Sunday, November 27, 2011

Proposed Marine Park for Bermuda: environmental group working to protect Atlantic island's marine resources

The islands that make up Bermuda lie just west of the center of the Sargasso Sea in the northern Atlantic Ocean. Further north and a bit removed from its Caribbean cousins, Bermuda has nonetheless enjoyed a fairly healthy tourist trade and is home to a variety of sea life It's aquatic abundance is due in no small part to the Sargasso Sea with its large floating mats of sargassum seaweed which provides a haven for many juvenile fish species.

The Pew Environment Group, as part of its Global Ocean Legacy program, is working to have a national marine park established in Bermuda, similar to marine parks found in other island nations.

“Our goal is to work with the Government of Bermuda, non-government organisations and scientists to establish a very large, no-take marine reserve to protect Bermuda’s ocean habitat within its Exclusive Economic Zone [EEZ], which extends from the islands’ coastline out to 200 nautical miles, and is part of the Sargasso Sea,” said the Pew Environmental Group, which launched the marine national park scheme in 2010.

Such a marine park would not only protect Bermuda's coastal marine resources and contribute to an international effort to establish safeguards to protect at least 10 percent of the world's oceans (I know, 10 percent is not much, but it's a start), but it would also provide protection for the Sargasso Sea and its namesake seaweed.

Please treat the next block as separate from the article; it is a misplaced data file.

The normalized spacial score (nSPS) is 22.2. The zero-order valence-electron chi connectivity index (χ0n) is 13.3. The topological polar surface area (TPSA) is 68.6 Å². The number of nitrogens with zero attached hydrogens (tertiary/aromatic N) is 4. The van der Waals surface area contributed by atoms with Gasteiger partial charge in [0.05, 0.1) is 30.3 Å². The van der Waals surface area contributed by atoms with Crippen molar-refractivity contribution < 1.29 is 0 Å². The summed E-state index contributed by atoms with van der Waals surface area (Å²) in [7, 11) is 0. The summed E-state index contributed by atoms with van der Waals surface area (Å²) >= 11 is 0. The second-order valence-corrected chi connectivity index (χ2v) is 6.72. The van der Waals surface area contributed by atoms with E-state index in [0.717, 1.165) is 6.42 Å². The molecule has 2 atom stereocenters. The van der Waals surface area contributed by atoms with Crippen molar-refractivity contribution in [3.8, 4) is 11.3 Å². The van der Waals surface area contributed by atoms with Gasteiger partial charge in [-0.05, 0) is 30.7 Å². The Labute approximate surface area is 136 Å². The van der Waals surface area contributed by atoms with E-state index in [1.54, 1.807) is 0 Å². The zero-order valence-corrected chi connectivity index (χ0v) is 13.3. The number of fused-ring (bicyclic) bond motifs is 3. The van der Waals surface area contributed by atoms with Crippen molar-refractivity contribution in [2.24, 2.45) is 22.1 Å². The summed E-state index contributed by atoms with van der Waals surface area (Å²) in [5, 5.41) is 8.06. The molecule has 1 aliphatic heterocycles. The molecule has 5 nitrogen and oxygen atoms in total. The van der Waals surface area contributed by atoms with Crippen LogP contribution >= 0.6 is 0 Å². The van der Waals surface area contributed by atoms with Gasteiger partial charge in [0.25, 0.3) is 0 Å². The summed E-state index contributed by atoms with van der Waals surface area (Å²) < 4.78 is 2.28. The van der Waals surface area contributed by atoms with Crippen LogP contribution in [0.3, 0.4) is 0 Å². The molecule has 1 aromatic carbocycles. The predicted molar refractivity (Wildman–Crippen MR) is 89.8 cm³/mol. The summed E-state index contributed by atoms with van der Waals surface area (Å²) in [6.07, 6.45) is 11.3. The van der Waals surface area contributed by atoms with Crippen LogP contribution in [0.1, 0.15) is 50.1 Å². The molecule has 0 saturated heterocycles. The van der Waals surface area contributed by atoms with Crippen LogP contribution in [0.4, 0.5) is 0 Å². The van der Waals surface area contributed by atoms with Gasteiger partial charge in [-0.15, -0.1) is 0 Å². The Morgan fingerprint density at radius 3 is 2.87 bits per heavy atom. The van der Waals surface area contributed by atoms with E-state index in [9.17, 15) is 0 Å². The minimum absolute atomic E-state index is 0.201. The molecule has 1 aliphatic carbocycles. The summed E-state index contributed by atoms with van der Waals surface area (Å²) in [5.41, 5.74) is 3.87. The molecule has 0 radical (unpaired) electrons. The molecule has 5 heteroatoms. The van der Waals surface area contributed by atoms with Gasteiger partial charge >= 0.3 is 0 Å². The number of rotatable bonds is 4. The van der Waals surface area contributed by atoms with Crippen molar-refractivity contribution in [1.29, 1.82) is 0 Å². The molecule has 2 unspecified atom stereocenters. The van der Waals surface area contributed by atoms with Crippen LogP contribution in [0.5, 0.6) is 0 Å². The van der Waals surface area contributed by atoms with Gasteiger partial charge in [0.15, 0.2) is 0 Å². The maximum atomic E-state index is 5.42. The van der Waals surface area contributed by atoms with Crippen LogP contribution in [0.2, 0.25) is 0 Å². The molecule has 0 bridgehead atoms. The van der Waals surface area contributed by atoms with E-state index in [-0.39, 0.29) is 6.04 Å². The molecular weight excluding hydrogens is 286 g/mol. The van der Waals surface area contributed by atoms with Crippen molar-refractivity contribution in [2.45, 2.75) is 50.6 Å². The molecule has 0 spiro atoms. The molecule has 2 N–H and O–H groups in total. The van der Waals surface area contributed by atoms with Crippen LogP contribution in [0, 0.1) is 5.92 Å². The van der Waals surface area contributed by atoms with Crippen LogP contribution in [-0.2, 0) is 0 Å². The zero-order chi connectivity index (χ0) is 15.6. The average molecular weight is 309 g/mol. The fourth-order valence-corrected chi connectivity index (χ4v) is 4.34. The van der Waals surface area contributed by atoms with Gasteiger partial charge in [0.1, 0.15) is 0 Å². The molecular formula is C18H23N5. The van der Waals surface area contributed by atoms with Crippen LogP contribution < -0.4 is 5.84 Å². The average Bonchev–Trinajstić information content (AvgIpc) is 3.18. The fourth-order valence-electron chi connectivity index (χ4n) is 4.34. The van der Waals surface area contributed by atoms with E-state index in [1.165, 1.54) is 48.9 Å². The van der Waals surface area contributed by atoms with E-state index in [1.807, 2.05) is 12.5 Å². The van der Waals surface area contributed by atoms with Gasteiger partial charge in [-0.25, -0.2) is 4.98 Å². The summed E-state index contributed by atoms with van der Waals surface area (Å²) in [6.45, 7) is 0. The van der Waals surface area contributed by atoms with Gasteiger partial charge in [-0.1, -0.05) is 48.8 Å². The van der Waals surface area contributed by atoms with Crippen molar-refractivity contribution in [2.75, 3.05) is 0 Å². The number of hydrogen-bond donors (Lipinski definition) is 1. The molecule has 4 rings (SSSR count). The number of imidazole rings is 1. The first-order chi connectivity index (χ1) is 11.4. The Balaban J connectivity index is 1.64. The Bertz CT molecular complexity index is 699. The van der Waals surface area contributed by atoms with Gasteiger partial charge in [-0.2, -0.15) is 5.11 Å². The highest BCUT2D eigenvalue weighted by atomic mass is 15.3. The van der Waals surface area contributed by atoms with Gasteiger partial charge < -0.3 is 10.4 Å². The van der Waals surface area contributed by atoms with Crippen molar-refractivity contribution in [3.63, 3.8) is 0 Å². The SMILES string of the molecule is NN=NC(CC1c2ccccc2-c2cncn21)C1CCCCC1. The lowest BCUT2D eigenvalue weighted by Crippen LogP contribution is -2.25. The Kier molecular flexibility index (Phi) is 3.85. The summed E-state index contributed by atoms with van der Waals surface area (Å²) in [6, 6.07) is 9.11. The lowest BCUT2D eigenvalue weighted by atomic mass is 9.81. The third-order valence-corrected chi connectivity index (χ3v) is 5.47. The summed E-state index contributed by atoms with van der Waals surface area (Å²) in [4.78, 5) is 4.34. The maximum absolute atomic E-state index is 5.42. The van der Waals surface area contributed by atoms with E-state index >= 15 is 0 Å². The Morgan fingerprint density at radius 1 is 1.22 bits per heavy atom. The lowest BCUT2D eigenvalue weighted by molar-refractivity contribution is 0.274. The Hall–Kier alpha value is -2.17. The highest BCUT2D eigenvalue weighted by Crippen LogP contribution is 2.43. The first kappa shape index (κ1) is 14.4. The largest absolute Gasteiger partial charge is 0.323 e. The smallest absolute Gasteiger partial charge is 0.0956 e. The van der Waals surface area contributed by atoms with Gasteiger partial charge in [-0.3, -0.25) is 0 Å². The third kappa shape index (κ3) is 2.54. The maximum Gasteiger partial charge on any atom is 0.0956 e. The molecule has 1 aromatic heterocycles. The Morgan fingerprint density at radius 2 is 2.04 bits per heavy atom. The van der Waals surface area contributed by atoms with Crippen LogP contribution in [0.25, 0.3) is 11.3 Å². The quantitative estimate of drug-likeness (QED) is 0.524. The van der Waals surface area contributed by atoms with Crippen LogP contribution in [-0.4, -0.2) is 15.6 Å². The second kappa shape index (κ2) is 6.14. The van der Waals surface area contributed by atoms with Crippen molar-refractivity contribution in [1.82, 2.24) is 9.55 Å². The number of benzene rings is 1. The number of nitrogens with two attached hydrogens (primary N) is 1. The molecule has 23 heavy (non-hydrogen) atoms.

There is quite a variety of sea life that call the floating sargassum home, from juvenile reef fish to young turtles, invertebrates, and all of the larger predators that might feed on the juvenile populations. And it's not just animals that you would expect to find living locally to Bermuda. There are species that travel great distances to use the sargassum as a breeding ground and nursery. As an example, scientists have documented eel species coming from rivers as far away as North America and even Europe to spawn within the sargassum. The young eels mature in the Sargasso Sea and ultimately migrate back to the rivers.

Six hundred and forty miles from the coast of North Carolina, Bermuda is also surrounded by deep water which provides for a variety of deep sea life, again ranging from small larvae right up to deep-diving whales.

Bermuda might seem a bit remote on the map but it is not immune to the threats of climate change and commercial fishing. The Sargasso Sea is home to tuna, dolphin, wahoo, billfish, sea turtles, and the Porbeagle shark (just recently passed over for protection by the ICCAT). And there are thirty-six species local to Bermuda that have been declared threatened and placed on the IUCN's Red List.

“Given this highly productive ecosystem, scientists, Bermudians and others are concerned about protecting this area from emerging threats, such as proposals to harvest Sargassum for biofuel,” said Pew.

As part of the Global Ocean Legacy program, Pew will be focusing on Bermuda as home to a marine park, as well as areas in the Indian Ocean, Australia's Coral Sea, Hawaii, the Mariana Trench and the waters surrounding Pitcarin - famed for the late-17th century mutineers from the HMS Bounty who came to the remote island from Tahiti.

Here's a brief video about Bermuda's rich ocean resources, produced by National Geographic and narrated by Dr. Sylvia Earle.

Source: Bermuda News & Culture Source.


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